Huib Haye van der Werf

  • View of “Adriano Amaral: Alloy Alloy,” 2017.
    picks May 08, 2017

    Adriano Amaral

    Adriano Amaral’s first solo show in the Netherlands (and, due to austerity measures, the last show this space will host) is an all-encompassing installation. It features a minimal yet theatrical setting in which organic-looking objects have merged with industrial materials and processes. As the exhibition’s title, “Alloy Alloy,” suggests, here is a compound of substances finding their stability through a uniquely devised blend. The artist creates partially recognizable appendages and fashions disembodied internal organs from silicone, artificial resins, glass, plastics, and ultrasound gels, all

  • Gabriel Lester, Robertas Narkus, Lisa Rosenblatt, and Freek Wambacq, Bermuda, 2016, mixed media. Installation view.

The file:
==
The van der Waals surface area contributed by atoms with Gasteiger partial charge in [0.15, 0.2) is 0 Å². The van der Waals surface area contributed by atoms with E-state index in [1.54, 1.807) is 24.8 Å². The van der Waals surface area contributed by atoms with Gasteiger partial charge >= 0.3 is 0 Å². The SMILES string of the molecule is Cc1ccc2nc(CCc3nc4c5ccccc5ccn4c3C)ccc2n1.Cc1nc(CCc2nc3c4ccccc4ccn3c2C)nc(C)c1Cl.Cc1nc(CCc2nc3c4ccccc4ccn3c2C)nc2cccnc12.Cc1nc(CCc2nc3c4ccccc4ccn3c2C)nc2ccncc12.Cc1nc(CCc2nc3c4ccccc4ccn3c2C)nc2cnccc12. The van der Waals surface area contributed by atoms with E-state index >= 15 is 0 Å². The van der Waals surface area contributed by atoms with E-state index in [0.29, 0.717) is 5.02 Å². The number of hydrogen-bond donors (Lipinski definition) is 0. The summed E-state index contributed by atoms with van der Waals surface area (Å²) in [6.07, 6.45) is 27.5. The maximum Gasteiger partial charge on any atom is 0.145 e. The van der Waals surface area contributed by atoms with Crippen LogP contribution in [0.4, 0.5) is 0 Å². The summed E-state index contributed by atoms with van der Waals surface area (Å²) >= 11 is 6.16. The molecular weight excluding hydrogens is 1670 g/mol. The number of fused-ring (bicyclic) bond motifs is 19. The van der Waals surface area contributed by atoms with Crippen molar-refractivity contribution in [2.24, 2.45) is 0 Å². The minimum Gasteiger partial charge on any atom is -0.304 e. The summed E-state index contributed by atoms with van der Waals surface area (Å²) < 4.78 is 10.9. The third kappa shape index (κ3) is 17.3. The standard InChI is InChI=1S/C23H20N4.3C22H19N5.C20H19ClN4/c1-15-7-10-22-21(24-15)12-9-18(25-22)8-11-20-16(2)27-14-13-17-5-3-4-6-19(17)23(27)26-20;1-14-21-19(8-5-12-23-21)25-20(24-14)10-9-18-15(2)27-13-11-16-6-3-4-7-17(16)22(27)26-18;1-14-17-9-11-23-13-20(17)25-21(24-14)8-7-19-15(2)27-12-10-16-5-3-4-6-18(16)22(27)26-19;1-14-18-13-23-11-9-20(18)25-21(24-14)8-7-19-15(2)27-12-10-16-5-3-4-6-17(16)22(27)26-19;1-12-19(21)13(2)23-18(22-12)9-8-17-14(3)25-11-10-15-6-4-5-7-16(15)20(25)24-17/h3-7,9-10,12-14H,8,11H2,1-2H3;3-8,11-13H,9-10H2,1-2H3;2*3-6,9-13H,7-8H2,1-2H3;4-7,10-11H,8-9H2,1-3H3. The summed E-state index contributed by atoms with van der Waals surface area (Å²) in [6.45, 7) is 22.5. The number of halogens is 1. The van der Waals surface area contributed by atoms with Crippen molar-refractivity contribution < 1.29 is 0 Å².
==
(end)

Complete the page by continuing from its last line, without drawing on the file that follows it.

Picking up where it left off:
Gabriel Lester

    To classify Gabriel Lester’s “Unresolved Extravaganza” (also known as “Unhappen,” “Apple Z,” “Præmonitions,” “The Nine Day Week,” and “Seven Hills Secrets”) as a solo show would not be correct, but it is exactly this fallacy that reveals his distinctive métier. For this overview of Lester’s collaborative works of the past twenty years, the artist steadfastly continues to do what he’s always done—namely, work with others. The exhibition was curated and produced by the artist himself—Lester had been invited to do the show by de Appel’s director, Lorenzo Benedetti, but when Benedetti was

  • Dominika Ksel, Nana Adusei-Poku, Christa Bell, and Jasmine Murrell, Shores of the Abyss, 2015, mixed media. Installation view. Photo: Cassander Eeftinck-Schattenkerk. From “HowDoYouSayYaminAfrican?”

    HowDoYouSayYaminAfrican?